Here’s where this little fictional account from the future just turns absurd. I don’t know of anyone who honestly believes that they can “chat with God” more effectively through an app than you can in prayer. In fact, I know quite a few people who pray a great deal and are committed to hearing from God and listening to what they believe He tells them.
I also don’t know of any genuine faith-centered app that claims it will help you talk “one-on-one” with God just like a tech company can reach tech support.
I also don’t see the church of the future, at least not one based on the church of the present, heading in this direction.
The meme continues:
“As we take our Sunday tithes and offerings, please have your credit and debit cards ready.”
“You can log on to the church wi-fi using the password ‘Lord909887. ‘
The ushers will circulate mobile card swipe machines among the worshipers:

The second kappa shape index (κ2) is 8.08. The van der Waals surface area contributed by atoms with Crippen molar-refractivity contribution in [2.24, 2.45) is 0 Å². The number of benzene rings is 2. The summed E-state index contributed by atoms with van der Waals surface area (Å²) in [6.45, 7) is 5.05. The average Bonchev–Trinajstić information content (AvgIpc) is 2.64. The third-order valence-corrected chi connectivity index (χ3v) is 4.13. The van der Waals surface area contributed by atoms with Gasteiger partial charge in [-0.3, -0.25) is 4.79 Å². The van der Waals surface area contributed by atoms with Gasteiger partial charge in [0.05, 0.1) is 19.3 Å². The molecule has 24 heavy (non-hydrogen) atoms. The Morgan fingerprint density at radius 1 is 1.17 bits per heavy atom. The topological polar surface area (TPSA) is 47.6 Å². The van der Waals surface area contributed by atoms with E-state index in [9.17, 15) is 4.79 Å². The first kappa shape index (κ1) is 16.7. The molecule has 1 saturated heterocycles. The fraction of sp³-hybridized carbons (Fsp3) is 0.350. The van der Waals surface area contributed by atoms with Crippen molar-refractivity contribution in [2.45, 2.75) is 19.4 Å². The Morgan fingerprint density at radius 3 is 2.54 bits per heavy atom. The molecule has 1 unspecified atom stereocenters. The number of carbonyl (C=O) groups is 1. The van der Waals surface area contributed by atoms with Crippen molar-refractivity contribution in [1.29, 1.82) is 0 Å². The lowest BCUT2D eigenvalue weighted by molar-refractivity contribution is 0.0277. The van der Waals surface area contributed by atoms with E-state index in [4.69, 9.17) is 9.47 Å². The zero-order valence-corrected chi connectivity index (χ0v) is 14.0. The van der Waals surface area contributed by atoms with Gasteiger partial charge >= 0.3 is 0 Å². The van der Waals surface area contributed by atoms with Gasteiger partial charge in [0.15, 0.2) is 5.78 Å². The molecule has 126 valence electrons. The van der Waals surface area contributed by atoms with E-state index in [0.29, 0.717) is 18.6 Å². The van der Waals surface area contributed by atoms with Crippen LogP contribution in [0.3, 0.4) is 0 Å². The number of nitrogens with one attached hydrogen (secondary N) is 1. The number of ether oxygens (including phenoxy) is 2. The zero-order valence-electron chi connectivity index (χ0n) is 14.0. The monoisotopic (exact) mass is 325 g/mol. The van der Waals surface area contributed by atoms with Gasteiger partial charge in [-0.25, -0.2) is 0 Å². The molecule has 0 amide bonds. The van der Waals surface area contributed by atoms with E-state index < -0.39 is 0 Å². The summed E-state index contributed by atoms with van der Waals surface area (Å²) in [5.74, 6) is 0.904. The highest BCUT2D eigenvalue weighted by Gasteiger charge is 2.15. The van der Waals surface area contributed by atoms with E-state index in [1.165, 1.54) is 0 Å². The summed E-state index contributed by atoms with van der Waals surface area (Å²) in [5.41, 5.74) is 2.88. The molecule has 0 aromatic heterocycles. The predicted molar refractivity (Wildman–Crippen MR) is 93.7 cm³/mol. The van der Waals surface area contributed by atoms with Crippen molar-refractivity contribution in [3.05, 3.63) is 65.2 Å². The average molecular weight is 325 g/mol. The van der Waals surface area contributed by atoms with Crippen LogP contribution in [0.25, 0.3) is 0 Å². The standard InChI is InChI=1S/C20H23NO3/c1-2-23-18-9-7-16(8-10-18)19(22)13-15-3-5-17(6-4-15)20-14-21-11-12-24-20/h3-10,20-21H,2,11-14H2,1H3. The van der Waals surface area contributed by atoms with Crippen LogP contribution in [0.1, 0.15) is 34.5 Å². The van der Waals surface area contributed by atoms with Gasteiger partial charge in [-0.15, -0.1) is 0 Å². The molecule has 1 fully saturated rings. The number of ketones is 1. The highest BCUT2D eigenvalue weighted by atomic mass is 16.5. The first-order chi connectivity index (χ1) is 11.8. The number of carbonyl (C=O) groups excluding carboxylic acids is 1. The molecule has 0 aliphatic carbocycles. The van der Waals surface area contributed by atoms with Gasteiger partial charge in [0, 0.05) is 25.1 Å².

a.. Those who prefer to make electronic fund transfers are directed to computers and laptops at
the rear of the church.
b.. Those who prefer to use iPads can open them.
c.. Those who prefer telephone banking, take out your cellphones to transfer your contributions to the church account. ”
The holy atmosphere of the Church becomes truly electrified as ALL the smart phones, iPads, PCs and laptops beep and flicker!
This, while only bordering on the absurd, has a little more reality behind it. People seem to get bent out of shape if money isn’t tithed the “old fashioned way.” The majority of people I’ve seen snicker at using technology to give to the church are themselves old-fashioned by today’s standards of commerce.